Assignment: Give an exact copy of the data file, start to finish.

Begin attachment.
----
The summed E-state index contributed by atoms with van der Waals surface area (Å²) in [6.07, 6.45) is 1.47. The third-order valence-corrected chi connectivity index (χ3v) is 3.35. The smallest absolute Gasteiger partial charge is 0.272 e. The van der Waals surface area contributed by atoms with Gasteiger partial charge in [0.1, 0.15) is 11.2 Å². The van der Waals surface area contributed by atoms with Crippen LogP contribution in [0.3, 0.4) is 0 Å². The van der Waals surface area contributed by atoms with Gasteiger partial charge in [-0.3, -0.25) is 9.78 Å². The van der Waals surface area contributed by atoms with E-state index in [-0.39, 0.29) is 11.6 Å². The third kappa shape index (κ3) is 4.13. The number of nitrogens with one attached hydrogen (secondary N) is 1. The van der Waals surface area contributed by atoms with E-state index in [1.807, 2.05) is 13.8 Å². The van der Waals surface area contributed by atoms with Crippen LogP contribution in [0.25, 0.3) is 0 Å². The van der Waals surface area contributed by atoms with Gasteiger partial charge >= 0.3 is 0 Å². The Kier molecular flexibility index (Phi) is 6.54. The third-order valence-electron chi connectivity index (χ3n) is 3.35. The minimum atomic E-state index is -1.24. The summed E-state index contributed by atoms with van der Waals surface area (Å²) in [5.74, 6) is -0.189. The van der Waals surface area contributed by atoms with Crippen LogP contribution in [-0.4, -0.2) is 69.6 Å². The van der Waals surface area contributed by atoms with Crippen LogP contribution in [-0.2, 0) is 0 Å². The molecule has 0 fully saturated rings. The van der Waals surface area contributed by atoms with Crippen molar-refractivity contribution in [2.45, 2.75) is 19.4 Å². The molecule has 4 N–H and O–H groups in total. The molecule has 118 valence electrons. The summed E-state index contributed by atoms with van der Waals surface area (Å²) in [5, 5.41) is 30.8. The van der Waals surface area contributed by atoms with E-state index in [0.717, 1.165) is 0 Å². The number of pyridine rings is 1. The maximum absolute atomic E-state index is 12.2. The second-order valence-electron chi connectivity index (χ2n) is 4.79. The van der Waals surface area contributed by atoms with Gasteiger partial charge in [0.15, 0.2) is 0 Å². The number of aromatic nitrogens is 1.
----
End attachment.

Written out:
The summed E-state index contributed by atoms with van der Waals surface area (Å²) in [6.07, 6.45) is 1.47. The third-order valence-corrected chi connectivity index (χ3v) is 3.35. The smallest absolute Gasteiger partial charge is 0.272 e. The van der Waals surface area contributed by atoms with Gasteiger partial charge in [0.1, 0.15) is 11.2 Å². The van der Waals surface area contributed by atoms with Crippen LogP contribution in [0.3, 0.4) is 0 Å². The van der Waals surface area contributed by atoms with Gasteiger partial charge in [-0.3, -0.25) is 9.78 Å². The van der Waals surface area contributed by atoms with E-state index in [-0.39, 0.29) is 11.6 Å². The third kappa shape index (κ3) is 4.13. The number of nitrogens with one attached hydrogen (secondary N) is 1. The van der Waals surface area contributed by atoms with E-state index in [1.807, 2.05) is 13.8 Å². The van der Waals surface area contributed by atoms with Crippen LogP contribution in [0.25, 0.3) is 0 Å². The van der Waals surface area contributed by atoms with Gasteiger partial charge >= 0.3 is 0 Å². The Kier molecular flexibility index (Phi) is 6.54. The third-order valence-electron chi connectivity index (χ3n) is 3.35. The minimum atomic E-state index is -1.24. The summed E-state index contributed by atoms with van der Waals surface area (Å²) in [5.74, 6) is -0.189. The van der Waals surface area contributed by atoms with Crippen LogP contribution in [-0.4, -0.2) is 69.6 Å². The van der Waals surface area contributed by atoms with Crippen LogP contribution in [-0.2, 0) is 0 Å². The molecule has 0 fully saturated rings. The van der Waals surface area contributed by atoms with Crippen molar-refractivity contribution in [2.45, 2.75) is 19.4 Å². The molecule has 4 N–H and O–H groups in total. The molecule has 118 valence electrons. The summed E-state index contributed by atoms with van der Waals surface area (Å²) in [5, 5.41) is 30.8. The van der Waals surface area contributed by atoms with E-state index in [0.717, 1.165) is 0 Å². The number of pyridine rings is 1. The maximum absolute atomic E-state index is 12.2. The second-order valence-electron chi connectivity index (χ2n) is 4.79. The van der Waals surface area contributed by atoms with Gasteiger partial charge in [0.15, 0.2) is 0 Å². The number of aromatic nitrogens is 1.